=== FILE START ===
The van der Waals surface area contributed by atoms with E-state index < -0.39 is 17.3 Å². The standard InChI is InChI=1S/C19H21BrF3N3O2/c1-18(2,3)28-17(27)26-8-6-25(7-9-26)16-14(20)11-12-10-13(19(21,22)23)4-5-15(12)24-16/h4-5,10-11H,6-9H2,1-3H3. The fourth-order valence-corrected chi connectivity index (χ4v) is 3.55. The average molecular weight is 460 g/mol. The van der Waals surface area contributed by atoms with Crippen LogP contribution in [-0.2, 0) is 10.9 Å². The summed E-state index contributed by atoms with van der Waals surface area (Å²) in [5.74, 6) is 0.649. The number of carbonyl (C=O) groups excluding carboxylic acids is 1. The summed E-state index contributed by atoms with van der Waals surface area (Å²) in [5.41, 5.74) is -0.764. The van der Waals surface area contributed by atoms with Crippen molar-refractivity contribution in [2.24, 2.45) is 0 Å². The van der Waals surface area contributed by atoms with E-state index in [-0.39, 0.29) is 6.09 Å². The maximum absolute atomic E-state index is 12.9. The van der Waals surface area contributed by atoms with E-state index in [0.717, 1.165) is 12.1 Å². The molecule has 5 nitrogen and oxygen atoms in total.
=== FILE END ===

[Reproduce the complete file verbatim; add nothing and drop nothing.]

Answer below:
The van der Waals surface area contributed by atoms with E-state index < -0.39 is 17.3 Å². The standard InChI is InChI=1S/C19H21BrF3N3O2/c1-18(2,3)28-17(27)26-8-6-25(7-9-26)16-14(20)11-12-10-13(19(21,22)23)4-5-15(12)24-16/h4-5,10-11H,6-9H2,1-3H3. The fourth-order valence-corrected chi connectivity index (χ4v) is 3.55. The average molecular weight is 460 g/mol. The van der Waals surface area contributed by atoms with Crippen LogP contribution in [-0.2, 0) is 10.9 Å². The summed E-state index contributed by atoms with van der Waals surface area (Å²) in [5.74, 6) is 0.649. The number of carbonyl (C=O) groups excluding carboxylic acids is 1. The summed E-state index contributed by atoms with van der Waals surface area (Å²) in [5.41, 5.74) is -0.764. The van der Waals surface area contributed by atoms with Crippen molar-refractivity contribution in [2.24, 2.45) is 0 Å². The van der Waals surface area contributed by atoms with E-state index in [-0.39, 0.29) is 6.09 Å². The maximum absolute atomic E-state index is 12.9. The van der Waals surface area contributed by atoms with E-state index in [0.717, 1.165) is 12.1 Å². The molecule has 5 nitrogen and oxygen atoms in total.